Monday, July 2, 2012

Fire and ritual: is it ever good for the environment?

Here in Australia, burning off areas of land is a natural process required to help particular flora germinate into the next season - so long as the fire is controlled.  That was certainly much easier for the Australian environment to take before the bulk of its landscape - particularly here in Victoria was deforested.  Before Europeans settled in Australia, the aboriginal people used to burn off areas of land in order to easily track down animals to eat and thus, fire was part and parcel of how the environment rejuvenated itself each year.  Seeds would benefit from this heat and then germinate in the ashen soil.  Naturally, with the environmental concerns of releasing carbon into the air that we don't need I will - on occasion - find myself guilty of just wanting a good old fashioned bon fire to celebrate a Sabbat.  So: do I post this article to make me feel better about burning a good fire and even a candle?  Maybe a little bit!  It has to make you wonder about the magick of ritual and whether we did use this over the years across cultures to 'put heat under' the germination of our seeds for our crops and trees.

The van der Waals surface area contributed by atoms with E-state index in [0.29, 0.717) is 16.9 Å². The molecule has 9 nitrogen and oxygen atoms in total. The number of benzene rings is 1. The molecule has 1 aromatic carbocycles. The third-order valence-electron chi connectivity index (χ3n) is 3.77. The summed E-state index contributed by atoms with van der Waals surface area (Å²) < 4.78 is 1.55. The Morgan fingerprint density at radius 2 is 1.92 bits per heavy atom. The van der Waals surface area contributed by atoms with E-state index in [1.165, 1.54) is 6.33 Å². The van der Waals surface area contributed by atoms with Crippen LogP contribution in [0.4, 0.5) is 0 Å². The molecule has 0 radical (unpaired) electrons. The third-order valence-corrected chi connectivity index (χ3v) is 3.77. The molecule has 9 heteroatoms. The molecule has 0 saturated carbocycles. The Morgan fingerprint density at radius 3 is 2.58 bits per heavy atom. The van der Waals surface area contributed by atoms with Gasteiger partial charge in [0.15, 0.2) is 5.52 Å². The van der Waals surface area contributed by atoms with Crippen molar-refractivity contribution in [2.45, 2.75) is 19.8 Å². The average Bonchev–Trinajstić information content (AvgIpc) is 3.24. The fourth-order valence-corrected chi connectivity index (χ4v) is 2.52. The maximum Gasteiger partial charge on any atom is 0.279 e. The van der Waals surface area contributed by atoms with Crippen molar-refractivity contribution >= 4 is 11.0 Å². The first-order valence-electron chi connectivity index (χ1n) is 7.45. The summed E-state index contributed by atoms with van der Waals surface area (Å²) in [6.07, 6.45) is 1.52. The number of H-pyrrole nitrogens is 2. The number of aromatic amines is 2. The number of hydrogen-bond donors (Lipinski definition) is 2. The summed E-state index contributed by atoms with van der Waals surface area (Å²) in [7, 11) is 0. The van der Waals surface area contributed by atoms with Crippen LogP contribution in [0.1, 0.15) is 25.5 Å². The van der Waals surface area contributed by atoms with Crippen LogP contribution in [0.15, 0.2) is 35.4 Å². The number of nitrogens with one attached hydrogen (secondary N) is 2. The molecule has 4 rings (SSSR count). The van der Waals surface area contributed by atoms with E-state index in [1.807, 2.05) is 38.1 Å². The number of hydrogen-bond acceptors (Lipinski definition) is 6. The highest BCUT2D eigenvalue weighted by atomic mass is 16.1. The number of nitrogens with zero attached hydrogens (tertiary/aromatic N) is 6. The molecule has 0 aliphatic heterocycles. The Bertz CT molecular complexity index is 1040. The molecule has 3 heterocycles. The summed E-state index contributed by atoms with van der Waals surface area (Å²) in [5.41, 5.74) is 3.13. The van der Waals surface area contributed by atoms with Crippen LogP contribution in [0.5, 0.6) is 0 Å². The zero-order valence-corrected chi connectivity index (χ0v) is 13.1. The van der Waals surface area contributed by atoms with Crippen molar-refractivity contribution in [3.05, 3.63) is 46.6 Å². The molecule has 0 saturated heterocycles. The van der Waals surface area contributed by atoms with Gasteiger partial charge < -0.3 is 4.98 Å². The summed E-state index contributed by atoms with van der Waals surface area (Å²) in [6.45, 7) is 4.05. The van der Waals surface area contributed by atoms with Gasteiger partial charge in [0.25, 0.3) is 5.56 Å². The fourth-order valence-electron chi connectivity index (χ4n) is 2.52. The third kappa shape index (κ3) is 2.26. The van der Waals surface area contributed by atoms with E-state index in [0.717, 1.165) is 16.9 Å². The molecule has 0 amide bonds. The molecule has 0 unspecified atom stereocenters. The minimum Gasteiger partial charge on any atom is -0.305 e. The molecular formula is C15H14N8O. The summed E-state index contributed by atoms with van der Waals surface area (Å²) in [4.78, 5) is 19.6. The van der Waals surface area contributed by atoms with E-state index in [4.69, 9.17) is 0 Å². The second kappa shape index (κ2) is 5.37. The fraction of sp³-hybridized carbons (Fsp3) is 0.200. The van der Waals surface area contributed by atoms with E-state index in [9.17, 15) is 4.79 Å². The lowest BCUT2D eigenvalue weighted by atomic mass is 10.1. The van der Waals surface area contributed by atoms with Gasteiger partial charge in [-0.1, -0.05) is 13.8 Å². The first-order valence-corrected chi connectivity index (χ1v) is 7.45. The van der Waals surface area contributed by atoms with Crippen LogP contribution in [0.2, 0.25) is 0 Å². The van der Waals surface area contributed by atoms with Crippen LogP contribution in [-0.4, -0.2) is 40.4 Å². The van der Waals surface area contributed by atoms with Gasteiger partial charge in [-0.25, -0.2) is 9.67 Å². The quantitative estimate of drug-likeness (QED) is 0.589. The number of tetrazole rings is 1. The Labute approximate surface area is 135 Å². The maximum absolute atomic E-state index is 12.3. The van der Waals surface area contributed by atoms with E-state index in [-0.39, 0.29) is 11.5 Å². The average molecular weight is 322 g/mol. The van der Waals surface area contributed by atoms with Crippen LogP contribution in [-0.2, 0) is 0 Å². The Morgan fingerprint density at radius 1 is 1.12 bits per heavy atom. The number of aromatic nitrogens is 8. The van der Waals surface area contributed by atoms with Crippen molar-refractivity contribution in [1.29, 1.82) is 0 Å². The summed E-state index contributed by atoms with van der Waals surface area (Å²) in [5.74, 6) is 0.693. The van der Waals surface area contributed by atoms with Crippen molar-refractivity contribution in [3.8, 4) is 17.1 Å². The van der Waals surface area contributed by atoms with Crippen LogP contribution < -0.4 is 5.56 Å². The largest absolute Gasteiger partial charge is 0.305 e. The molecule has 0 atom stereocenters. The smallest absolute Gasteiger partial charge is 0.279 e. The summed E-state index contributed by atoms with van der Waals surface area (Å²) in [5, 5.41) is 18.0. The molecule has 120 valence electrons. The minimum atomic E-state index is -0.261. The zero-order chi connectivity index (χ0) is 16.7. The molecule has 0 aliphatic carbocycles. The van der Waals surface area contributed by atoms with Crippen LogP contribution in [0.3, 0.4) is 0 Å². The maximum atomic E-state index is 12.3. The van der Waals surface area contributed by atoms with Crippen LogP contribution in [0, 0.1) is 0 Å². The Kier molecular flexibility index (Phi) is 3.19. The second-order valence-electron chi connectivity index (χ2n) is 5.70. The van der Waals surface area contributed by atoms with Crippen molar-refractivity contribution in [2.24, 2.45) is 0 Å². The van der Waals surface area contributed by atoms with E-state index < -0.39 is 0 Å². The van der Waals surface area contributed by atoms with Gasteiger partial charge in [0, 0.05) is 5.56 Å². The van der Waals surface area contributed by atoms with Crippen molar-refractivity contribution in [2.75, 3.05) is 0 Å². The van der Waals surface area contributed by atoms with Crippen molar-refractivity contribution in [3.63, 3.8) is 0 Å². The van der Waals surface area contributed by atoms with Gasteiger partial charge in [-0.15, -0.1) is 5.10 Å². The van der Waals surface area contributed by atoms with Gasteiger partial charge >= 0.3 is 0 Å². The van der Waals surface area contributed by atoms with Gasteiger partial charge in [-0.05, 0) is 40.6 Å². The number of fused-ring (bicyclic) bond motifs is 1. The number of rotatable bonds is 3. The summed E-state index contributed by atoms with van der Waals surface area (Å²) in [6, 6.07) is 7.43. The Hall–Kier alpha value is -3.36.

A 4,000 year old fire ritual conducted in the remote village in Kerala in April this year has a positive impact on the atmosphere, soil and other environment effects, according to scientists who are now ready with their findings.

The “Athirathram” ritual held on April 4— 15 at Panjal village in Thrissur district was the focus of a detailed study by a team of scientists led by Prof V P N Nampoori, former director of the International School of Photonics, Cochin University of Science and Technology.
The scientists had focused on the fire ritual’s scientific dimensions and impact on the atmosphere, soil and its micro—organisms and other potential environmental effects.
The yagna seems to have accelerated the process of seed germination and also the microbial presence in air, water and soil in and around the region of the fire ritual is vastly diminished, according to a statement released by the Varthathe Trust, who organised the ritual.
Read more at The Hindu

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